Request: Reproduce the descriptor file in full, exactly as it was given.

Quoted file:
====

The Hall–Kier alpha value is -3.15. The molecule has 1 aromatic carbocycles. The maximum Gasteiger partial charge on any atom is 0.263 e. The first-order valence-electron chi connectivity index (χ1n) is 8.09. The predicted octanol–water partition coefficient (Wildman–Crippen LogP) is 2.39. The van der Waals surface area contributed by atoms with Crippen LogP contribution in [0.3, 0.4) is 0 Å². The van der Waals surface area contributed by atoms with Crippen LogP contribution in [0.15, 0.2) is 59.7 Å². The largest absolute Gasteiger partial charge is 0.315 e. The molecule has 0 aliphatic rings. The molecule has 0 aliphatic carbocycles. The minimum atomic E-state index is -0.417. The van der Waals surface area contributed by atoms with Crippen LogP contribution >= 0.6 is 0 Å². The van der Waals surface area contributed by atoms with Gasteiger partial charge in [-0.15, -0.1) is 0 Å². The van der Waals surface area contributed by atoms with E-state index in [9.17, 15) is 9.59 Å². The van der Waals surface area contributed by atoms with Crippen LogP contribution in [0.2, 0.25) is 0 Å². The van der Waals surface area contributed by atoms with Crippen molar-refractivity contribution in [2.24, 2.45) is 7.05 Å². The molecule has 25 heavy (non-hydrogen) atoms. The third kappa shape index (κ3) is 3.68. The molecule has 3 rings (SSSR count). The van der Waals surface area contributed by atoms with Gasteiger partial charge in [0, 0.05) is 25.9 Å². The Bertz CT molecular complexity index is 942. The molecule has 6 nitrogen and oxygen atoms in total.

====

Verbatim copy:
The Hall–Kier alpha value is -3.15. The molecule has 1 aromatic carbocycles. The maximum Gasteiger partial charge on any atom is 0.263 e. The first-order valence-electron chi connectivity index (χ1n) is 8.09. The predicted octanol–water partition coefficient (Wildman–Crippen LogP) is 2.39. The van der Waals surface area contributed by atoms with Crippen LogP contribution in [0.3, 0.4) is 0 Å². The van der Waals surface area contributed by atoms with Crippen LogP contribution in [0.15, 0.2) is 59.7 Å². The largest absolute Gasteiger partial charge is 0.315 e. The molecule has 0 aliphatic rings. The molecule has 0 aliphatic carbocycles. The minimum atomic E-state index is -0.417. The van der Waals surface area contributed by atoms with Crippen LogP contribution >= 0.6 is 0 Å². The van der Waals surface area contributed by atoms with Gasteiger partial charge in [-0.15, -0.1) is 0 Å². The van der Waals surface area contributed by atoms with E-state index in [9.17, 15) is 9.59 Å². The van der Waals surface area contributed by atoms with Crippen LogP contribution in [0.2, 0.25) is 0 Å². The van der Waals surface area contributed by atoms with Crippen molar-refractivity contribution in [2.24, 2.45) is 7.05 Å². The molecule has 25 heavy (non-hydrogen) atoms. The third kappa shape index (κ3) is 3.68. The molecule has 3 rings (SSSR count). The van der Waals surface area contributed by atoms with Gasteiger partial charge in [0, 0.05) is 25.9 Å². The Bertz CT molecular complexity index is 942. The molecule has 6 nitrogen and oxygen atoms in total.